The technology that helps keep the heat in and/or the sun's hot energy out is made possible by coatings on the glass surfaces. These coatings can limit the amount of light that's "transmitted" through the window, depending on the specific coatings used.
Visible transmittance numbers are used to express how much actual light the window lets shine through. Higher numbers mean more light and lower numbers mean less light. Don't be put off by the seemingly low value of the number that you see. Instead, just know that a window with a VT of 0.51 allows more light than one with a VT of 0.35.
In practical terms the glass in windows with lower VT may appear slightly darker or 'grayer' when you look through them. Depending on the magnitude it might impact your view to the outside somewhat.
Those are the window performance values that are "standard" on all NFRC window labels. As you might guess there are some tradeoffs that go along with these values. Windows with very low U-Factors and SHGC may drag down the Visible Transmittance number. Finding a happy medium between what will give you good performance while offering the best view to the outside should be the goal.
There are a few other window performance ratings that are important but aren't necessarily on all NFRC labels. That's because right now, there's no industry or government requirement to have them and manufacturers can opt to not include them. While that might change in the future, for now it's information that you might have to hunt for on a particular window you're interested in.
Here's an example of an NFRC label with additional performance parameters (shown in red):
While the number itself might not mean much to you it offers benefit when you go to compare Window A against Window B. So if Window A has a CR of 76 whereas Window B has a CR of 51, you'll know that Window A is better at resisting condensation.
A couple of comments here: Window condensation isn't necessarily the evil scourge that must be avoided at all costs. Sure, you want to avoid it because it can damage your windows long-term, particularly wood windows. Having moisture seep into the wood can cause rot and/or mold and mildew. However, there are probably going to be circumstances when your home's humidity will be high (lots of shower-taking, cooking, etc.) and the conditions are ripe for some condensation to form. So an occasional occurrence of some condensation doesn't mean your windows will fall apart next week.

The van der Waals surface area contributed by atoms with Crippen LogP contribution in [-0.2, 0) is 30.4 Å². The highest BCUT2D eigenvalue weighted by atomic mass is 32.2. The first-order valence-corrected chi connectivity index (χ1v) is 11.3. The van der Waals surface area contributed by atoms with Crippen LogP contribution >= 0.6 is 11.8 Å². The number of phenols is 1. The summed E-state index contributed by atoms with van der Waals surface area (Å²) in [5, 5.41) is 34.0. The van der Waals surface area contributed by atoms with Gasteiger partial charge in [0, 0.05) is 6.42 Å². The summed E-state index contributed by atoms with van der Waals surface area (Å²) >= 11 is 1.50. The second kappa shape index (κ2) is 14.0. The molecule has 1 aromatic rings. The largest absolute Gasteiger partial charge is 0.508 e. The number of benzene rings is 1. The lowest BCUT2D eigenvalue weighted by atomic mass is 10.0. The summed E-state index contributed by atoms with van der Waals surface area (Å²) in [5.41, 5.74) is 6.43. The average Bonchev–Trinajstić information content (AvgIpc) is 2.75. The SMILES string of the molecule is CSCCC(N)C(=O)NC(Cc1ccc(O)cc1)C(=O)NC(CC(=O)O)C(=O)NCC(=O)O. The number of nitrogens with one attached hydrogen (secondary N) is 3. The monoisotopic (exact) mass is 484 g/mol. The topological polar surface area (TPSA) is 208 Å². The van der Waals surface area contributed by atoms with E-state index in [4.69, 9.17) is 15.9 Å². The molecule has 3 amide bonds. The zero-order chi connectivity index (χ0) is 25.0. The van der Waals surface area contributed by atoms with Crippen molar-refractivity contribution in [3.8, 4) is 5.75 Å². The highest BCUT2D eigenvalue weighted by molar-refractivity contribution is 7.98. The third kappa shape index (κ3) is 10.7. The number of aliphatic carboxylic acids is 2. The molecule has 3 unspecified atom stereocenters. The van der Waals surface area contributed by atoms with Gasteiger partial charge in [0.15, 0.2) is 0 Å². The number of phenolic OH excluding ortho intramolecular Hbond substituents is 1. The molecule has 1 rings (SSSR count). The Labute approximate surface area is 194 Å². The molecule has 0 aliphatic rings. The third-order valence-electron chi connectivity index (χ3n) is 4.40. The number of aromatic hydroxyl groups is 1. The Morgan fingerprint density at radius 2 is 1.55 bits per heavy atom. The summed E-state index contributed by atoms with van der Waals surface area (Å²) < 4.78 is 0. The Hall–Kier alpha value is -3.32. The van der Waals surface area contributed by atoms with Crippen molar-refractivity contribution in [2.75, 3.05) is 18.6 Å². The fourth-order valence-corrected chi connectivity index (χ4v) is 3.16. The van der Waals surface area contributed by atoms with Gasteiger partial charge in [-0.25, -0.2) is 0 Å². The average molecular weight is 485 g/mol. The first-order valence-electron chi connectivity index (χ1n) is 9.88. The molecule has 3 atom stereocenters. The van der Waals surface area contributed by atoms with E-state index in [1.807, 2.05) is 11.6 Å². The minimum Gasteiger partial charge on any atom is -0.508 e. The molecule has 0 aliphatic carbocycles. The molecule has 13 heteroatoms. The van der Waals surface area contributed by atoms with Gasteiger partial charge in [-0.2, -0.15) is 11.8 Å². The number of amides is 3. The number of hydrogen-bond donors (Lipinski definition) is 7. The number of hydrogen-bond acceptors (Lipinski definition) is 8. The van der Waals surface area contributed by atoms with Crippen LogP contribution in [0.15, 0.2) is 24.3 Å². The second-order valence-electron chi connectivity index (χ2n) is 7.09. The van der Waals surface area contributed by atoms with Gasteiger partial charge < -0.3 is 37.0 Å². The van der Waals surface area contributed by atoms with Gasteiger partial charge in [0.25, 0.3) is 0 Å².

Second, a window can only do so much to stave off the formation of condensation. If you don't take steps to control the humidity in your home the best window in the world will probably develop condensation when it's real cold outside and the inside of your house is as humid as a tropical rain forest.
My advice is to pay attention to the number, but put more focus on getting a window that's efficient (good U-Factor and SHGC for your climate) along with good air leakage values.
The reason this value is important is because the leakier a window is the less efficient it is. Obviously if a window allows a significant amount of air to leak past it that window won't do a very good job keeping your warm air inside or the cold air outside. It won't really matter how fantastic the window's U-Factor or SHGC value may be.
Window air leakage values are stated as a decimal number and the lower the value, the better or "less leaky" the window assembly is.
Keep in mind that windows are an "assembly". They're made up of various parts and pieces and while they're designed to be tight, there will still be seams and very small crevices that are simply the nature of an assembled product. The better a manufacturer's design and assembly process (along with proper installation in your house) the less air leakage a window will experience.
If you don't see an air leakage limit on the NFRC label there are a couple of ways to find what the value is for a given window.
The first step is to visit the manufacturer's website and look for specifications on the type of window you're interested in. Results vary by manufacturer and you'll find some that provide the information whereas others don't.
If that doesn't work you can contact the window maker directly and ask them what the value is.
On some labels you might see something like "Meets or exceeds C.E.C Air Infiltration Standards". In this instance "C.E.C." means the California Energy Commission. The most recent standard states that air leakage for window products can't exceed 0.3 cfm/sq-ft. If that's what's on the label the window at least meets that standard. However what you don't know is whether it's right at the limit or half of that value.
I'm not a thermodynamics engineer but I don't think it takes one to see that a window with higher air leakage values will be less efficient than one with a lower value. My personal opinion is that the NFRC should specify air leakage as a required performance rating. Otherwise you're not really sure how efficient your window is. Without an air leakage value, you're not getting the entire picture.